The mechanisms that enabled them to survive under these circumstances remain in their genetic make-up.
Take the tomato plant, for example. In its wild state, it has to first grow through the foliage of other plants to gain access to sunlight in order to produce fruit and seeds that ensure its survival. So initially, the plant uses all its resources for the vegetative growth needed to establish this dominance.
Then it switches to flowering and produces as much seed as possible.
When we grow tomato seedlings, we protect them from the elements. This may include providing shade cloth. In addition, we want to produce as many seedlings in the growing area as possible to reduce the cost of each plant. In effect, the tomatoes grow in competition with one another, not unlike the situation in the wild with the same survival mechanisms in play.
As the seedling grower cannot tell the seedlings that they will soon be transplanted into an area of plentiful sunlight, the seedlings concentrate on vegetative growth and do not initiate flower buds.
I have often seen that tomatoes planted in 128-cavity trays will bear more fruit lower down than those from 200-cavity or 300-cavity trays. The solution is to transplant seedlings as young as is safe to do so. In this way, you will trigger the reproducitve stage sooner.
Leafy crops: a different approach
On the other hand, when planting a crop such as cabbage or lettuce, in which the vegetative growth is harvested, a wider spacing in the seed tray will not give you an advantage, except possibly producing sturdier seedlings.
At this stage, the plant is still locked into vegetative growth instead of reproduction, which is what you want.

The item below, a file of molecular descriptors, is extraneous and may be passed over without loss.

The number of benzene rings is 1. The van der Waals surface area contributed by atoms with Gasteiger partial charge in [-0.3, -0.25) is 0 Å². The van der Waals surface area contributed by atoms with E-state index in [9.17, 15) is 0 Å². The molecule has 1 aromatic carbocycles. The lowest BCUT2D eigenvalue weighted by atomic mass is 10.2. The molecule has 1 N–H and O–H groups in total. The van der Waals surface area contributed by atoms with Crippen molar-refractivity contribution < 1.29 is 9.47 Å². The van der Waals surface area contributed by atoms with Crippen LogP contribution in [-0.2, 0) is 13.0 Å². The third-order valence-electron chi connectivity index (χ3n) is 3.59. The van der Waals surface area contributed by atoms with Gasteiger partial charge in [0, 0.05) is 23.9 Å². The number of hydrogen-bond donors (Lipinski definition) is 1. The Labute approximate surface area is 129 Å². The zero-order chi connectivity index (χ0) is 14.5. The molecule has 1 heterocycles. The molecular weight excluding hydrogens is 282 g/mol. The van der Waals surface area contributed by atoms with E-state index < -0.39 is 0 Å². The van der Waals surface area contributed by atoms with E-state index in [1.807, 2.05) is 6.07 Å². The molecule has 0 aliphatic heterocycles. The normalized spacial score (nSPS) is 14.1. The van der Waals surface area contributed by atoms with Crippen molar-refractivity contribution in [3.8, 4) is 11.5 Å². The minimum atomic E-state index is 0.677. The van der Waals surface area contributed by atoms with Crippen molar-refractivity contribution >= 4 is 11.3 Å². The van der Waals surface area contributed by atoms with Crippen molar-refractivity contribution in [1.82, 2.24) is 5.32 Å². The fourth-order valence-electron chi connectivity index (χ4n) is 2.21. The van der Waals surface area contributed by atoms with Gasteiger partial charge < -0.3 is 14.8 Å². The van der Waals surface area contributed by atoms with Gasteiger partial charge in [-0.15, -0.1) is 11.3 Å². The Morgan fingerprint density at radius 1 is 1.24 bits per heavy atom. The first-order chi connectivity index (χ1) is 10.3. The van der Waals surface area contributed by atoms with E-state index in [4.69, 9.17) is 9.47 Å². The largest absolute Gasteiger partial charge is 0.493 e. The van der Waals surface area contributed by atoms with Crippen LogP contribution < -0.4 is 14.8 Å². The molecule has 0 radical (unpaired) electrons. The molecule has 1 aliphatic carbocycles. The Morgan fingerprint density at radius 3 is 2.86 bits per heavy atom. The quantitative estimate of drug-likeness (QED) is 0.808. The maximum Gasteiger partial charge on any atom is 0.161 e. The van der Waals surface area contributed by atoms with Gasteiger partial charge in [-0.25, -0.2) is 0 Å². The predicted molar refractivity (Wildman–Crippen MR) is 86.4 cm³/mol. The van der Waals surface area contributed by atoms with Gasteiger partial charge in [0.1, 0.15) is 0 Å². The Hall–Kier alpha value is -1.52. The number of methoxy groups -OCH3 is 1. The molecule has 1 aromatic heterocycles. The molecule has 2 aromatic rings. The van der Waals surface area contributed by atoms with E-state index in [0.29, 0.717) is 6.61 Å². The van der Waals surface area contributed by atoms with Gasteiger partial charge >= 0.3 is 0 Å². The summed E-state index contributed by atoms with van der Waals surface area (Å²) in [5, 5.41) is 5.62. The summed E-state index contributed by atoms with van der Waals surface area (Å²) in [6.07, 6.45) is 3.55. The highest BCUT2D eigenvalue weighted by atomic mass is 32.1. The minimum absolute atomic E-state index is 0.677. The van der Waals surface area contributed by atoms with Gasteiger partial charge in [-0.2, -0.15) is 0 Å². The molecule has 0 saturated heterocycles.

Growing directly on the land
The same principles must be borne in mind when growing directly on the land.
A leafy crop should be stimulated with fertiliser to produce as much vegetative growth as possible, because the plant ‘knows’ that the more vegetative growth it has, the more seeds it can produce when the time comes.
A fruiting crop such as tomatoes follows the same pattern, but this works against the grower, who will not be selling tomato leaves!
Want good results? Be adaptable!
It is important to maintain a balance between providing enough leaf stimulation to sustain a good crop without compromising on fruit yield.
To complicate matters further, different varieties respond differently to this balancing act. Some have a more vigorous growth, often associated with a vigorous and healthy root system.
You should therefore fine-tune each variety in a species according to its varietal characteristics.
It is for this reason that I don’t like an inflexible recipe that does not take the environment and other factors into account.
A good farmer looks, learns and adapts to circumstances. Doing so also adds to the enjoyment of farming.
Bill Kerr is a vegetable specialist and a breeder of a range of vegetables.